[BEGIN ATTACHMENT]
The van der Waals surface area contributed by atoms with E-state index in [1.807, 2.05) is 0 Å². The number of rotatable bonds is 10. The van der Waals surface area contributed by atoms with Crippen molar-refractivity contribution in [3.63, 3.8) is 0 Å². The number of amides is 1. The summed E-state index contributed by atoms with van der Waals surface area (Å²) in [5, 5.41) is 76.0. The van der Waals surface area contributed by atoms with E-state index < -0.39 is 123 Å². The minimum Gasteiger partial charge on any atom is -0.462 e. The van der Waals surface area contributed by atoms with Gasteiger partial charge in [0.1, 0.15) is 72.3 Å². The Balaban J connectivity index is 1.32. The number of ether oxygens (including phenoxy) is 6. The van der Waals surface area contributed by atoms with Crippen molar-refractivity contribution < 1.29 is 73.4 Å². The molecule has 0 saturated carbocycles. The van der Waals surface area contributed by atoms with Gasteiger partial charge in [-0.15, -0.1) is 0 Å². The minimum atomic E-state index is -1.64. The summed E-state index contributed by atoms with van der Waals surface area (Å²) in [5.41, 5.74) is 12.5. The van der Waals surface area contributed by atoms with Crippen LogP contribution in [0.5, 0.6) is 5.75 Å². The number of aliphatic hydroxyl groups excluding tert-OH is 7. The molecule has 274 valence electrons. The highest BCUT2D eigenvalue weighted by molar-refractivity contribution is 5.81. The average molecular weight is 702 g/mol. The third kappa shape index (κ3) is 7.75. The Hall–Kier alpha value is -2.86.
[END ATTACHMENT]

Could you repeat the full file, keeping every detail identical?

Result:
The van der Waals surface area contributed by atoms with E-state index in [1.807, 2.05) is 0 Å². The number of rotatable bonds is 10. The van der Waals surface area contributed by atoms with Crippen molar-refractivity contribution in [3.63, 3.8) is 0 Å². The number of amides is 1. The summed E-state index contributed by atoms with van der Waals surface area (Å²) in [5, 5.41) is 76.0. The van der Waals surface area contributed by atoms with E-state index < -0.39 is 123 Å². The minimum Gasteiger partial charge on any atom is -0.462 e. The van der Waals surface area contributed by atoms with Gasteiger partial charge in [0.1, 0.15) is 72.3 Å². The Balaban J connectivity index is 1.32. The number of ether oxygens (including phenoxy) is 6. The van der Waals surface area contributed by atoms with Crippen molar-refractivity contribution < 1.29 is 73.4 Å². The molecule has 0 saturated carbocycles. The van der Waals surface area contributed by atoms with Gasteiger partial charge in [-0.15, -0.1) is 0 Å². The minimum atomic E-state index is -1.64. The summed E-state index contributed by atoms with van der Waals surface area (Å²) in [5.41, 5.74) is 12.5. The van der Waals surface area contributed by atoms with Crippen LogP contribution in [0.5, 0.6) is 5.75 Å². The number of aliphatic hydroxyl groups excluding tert-OH is 7. The molecule has 274 valence electrons. The highest BCUT2D eigenvalue weighted by molar-refractivity contribution is 5.81. The average molecular weight is 702 g/mol. The third kappa shape index (κ3) is 7.75. The Hall–Kier alpha value is -2.86.